• Hi, thanks for your comment. We do have a system to approve comments on this site in case there is any unsavoury language or in case a comment could be interpreted as abusive or offensive. We do our best to answer and learn from critisms but of course we have lots to learn and have much to do to improve. Thanks again, Helen (blog moderator).

      • Thank you Helen, I can understand offensive language not being allowed. But if you don’t accept posts which are critical of the council, and I am very critical of this council having been forced to take them to the high court for the way they have behaved. What do you end up with?
        So you accept posts saying how wonderful MCC is, but not those highly critical of the illegal way MCC carries out it’s duties, and it’s those posts which will make MCC improve, if they are listened too.
        At the moment there is a culture within MCC of protecting each other’s backs when something goes wrong, and not dealing with it head on, so how do you learn and improve?

      • Thanks Chris, I do understand your frustration and I will take responsibility for not posting your comment from a few weeks back. I often publish critical comments but where comments are targeted at individuals and make unsubstantiated allegations/personal criticisms of officers I do hold back. I hope you can appreciate that I want to drive debate without staff or residents feeling they’ve been unfairly treated. In those cases I do forward the comments for the relevant people’s attention and the comments are noted. Apologies if you feel that this was an over-zealous censorship – I think I will put together some guidelines about how comments are treated and I’d be very grateful for your feedback on those.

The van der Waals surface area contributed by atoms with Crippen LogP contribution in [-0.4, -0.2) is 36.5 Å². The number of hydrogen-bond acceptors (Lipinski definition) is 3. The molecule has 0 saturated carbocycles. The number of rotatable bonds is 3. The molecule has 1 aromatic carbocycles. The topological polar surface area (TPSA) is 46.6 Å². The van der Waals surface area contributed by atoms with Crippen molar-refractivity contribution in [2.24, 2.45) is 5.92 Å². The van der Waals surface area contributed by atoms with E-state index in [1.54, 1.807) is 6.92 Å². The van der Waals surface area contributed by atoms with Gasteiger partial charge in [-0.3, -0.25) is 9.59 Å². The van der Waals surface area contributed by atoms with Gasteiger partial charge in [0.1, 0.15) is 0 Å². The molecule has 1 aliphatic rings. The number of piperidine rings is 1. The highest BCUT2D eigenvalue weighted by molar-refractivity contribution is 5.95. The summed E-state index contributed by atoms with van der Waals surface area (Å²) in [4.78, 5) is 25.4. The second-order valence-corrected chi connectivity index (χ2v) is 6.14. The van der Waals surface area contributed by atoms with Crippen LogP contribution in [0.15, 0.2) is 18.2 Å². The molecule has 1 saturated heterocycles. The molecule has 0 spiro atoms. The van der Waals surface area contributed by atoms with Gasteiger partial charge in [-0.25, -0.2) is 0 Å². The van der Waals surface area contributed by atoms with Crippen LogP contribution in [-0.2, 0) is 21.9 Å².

We do want to improve and we don’t always get things right but hopefully we can get better by having a conversation about issues that affect Monmouthshire without people feeling attacked.
        If you think there is a way I can help you with some of the things you mentioned in your previous comments, for instance putting you in touch with someone in the council you’d feel comfortable speaking to, or getting hold of some information, please let me know. Helen

  4. Thank you for moderating this, and allowing my comments to stand.

    Here’s a question: How do we make MCC more accountable?

    My suggestion is a law change, so that anyone breaking policy can be sued for the damage that the breaking of that policy causes.

    What does anyone else think?

  5. Re: comment from Chris, I agree. There has been a desperate lack of scrutiny over much MCC business in recent years and one way to increase accountability is to improve scrutiny. The present scrutiny committees seem to be paper tigers.